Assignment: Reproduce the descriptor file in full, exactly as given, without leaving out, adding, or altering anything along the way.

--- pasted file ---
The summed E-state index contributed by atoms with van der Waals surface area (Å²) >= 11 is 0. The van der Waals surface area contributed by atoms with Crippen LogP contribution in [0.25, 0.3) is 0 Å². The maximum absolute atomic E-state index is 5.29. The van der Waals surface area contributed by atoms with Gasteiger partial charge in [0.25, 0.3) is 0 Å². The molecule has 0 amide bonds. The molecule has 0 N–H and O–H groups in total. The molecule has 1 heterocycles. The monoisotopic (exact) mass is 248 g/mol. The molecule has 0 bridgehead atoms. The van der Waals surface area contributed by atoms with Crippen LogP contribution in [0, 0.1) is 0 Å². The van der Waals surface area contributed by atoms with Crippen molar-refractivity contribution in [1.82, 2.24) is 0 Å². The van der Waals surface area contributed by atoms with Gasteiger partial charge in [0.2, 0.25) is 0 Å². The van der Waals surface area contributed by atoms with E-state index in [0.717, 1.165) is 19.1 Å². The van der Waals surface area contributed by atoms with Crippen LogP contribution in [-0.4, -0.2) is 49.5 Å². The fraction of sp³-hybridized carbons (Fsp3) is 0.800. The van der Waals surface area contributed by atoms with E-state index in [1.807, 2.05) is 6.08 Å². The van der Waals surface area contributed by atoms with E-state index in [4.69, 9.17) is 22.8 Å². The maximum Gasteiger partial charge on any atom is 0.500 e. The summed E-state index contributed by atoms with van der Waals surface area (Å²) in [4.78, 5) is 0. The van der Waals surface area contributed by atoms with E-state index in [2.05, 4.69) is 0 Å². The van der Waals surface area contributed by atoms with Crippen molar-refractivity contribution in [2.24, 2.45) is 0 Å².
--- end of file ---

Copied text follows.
The summed E-state index contributed by atoms with van der Waals surface area (Å²) >= 11 is 0. The van der Waals surface area contributed by atoms with Crippen LogP contribution in [0.25, 0.3) is 0 Å². The maximum absolute atomic E-state index is 5.29. The van der Waals surface area contributed by atoms with Gasteiger partial charge in [0.25, 0.3) is 0 Å². The molecule has 0 amide bonds. The molecule has 0 N–H and O–H groups in total. The molecule has 1 heterocycles. The monoisotopic (exact) mass is 248 g/mol. The molecule has 0 bridgehead atoms. The van der Waals surface area contributed by atoms with Crippen LogP contribution in [0, 0.1) is 0 Å². The van der Waals surface area contributed by atoms with Crippen molar-refractivity contribution in [1.82, 2.24) is 0 Å². The van der Waals surface area contributed by atoms with Gasteiger partial charge in [0.2, 0.25) is 0 Å². The van der Waals surface area contributed by atoms with E-state index in [0.717, 1.165) is 19.1 Å². The van der Waals surface area contributed by atoms with Crippen LogP contribution in [-0.4, -0.2) is 49.5 Å². The fraction of sp³-hybridized carbons (Fsp3) is 0.800. The van der Waals surface area contributed by atoms with E-state index in [1.807, 2.05) is 6.08 Å². The van der Waals surface area contributed by atoms with E-state index in [4.69, 9.17) is 22.8 Å². The maximum Gasteiger partial charge on any atom is 0.500 e. The summed E-state index contributed by atoms with van der Waals surface area (Å²) in [4.78, 5) is 0. The van der Waals surface area contributed by atoms with E-state index in [2.05, 4.69) is 0 Å². The van der Waals surface area contributed by atoms with Crippen molar-refractivity contribution in [2.24, 2.45) is 0 Å².